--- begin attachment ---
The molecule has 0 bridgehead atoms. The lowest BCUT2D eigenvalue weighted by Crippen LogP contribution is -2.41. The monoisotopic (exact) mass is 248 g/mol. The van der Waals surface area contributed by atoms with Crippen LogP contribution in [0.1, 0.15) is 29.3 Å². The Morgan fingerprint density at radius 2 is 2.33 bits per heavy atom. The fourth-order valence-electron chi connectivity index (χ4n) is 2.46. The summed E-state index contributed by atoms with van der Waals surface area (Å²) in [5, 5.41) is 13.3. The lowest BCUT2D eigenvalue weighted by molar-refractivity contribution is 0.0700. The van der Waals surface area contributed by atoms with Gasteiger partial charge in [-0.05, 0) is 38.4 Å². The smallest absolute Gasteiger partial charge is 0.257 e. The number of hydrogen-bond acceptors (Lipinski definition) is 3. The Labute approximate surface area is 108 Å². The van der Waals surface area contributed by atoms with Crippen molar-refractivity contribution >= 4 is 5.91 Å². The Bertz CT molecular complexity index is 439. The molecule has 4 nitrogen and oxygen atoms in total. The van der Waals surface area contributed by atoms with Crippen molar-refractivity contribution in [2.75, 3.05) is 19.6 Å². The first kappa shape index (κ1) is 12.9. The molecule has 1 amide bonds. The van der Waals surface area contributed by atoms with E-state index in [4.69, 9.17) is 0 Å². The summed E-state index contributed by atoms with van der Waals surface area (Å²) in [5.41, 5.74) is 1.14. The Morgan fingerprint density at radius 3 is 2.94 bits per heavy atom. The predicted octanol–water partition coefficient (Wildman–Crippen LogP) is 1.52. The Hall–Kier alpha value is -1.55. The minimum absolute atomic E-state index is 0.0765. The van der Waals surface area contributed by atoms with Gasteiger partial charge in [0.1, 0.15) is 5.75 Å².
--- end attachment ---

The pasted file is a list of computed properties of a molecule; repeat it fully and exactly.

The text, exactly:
The molecule has 0 bridgehead atoms. The lowest BCUT2D eigenvalue weighted by Crippen LogP contribution is -2.41. The monoisotopic (exact) mass is 248 g/mol. The van der Waals surface area contributed by atoms with Crippen LogP contribution in [0.1, 0.15) is 29.3 Å². The Morgan fingerprint density at radius 2 is 2.33 bits per heavy atom. The fourth-order valence-electron chi connectivity index (χ4n) is 2.46. The summed E-state index contributed by atoms with van der Waals surface area (Å²) in [5, 5.41) is 13.3. The lowest BCUT2D eigenvalue weighted by molar-refractivity contribution is 0.0700. The van der Waals surface area contributed by atoms with Gasteiger partial charge in [-0.05, 0) is 38.4 Å². The smallest absolute Gasteiger partial charge is 0.257 e. The number of hydrogen-bond acceptors (Lipinski definition) is 3. The Labute approximate surface area is 108 Å². The van der Waals surface area contributed by atoms with Crippen molar-refractivity contribution >= 4 is 5.91 Å². The Bertz CT molecular complexity index is 439. The molecule has 4 nitrogen and oxygen atoms in total. The van der Waals surface area contributed by atoms with Crippen molar-refractivity contribution in [2.75, 3.05) is 19.6 Å². The first kappa shape index (κ1) is 12.9. The molecule has 1 amide bonds. The van der Waals surface area contributed by atoms with E-state index in [4.69, 9.17) is 0 Å². The summed E-state index contributed by atoms with van der Waals surface area (Å²) in [5.41, 5.74) is 1.14. The Morgan fingerprint density at radius 3 is 2.94 bits per heavy atom. The predicted octanol–water partition coefficient (Wildman–Crippen LogP) is 1.52. The Hall–Kier alpha value is -1.55. The minimum absolute atomic E-state index is 0.0765. The van der Waals surface area contributed by atoms with Gasteiger partial charge in [0.1, 0.15) is 5.75 Å².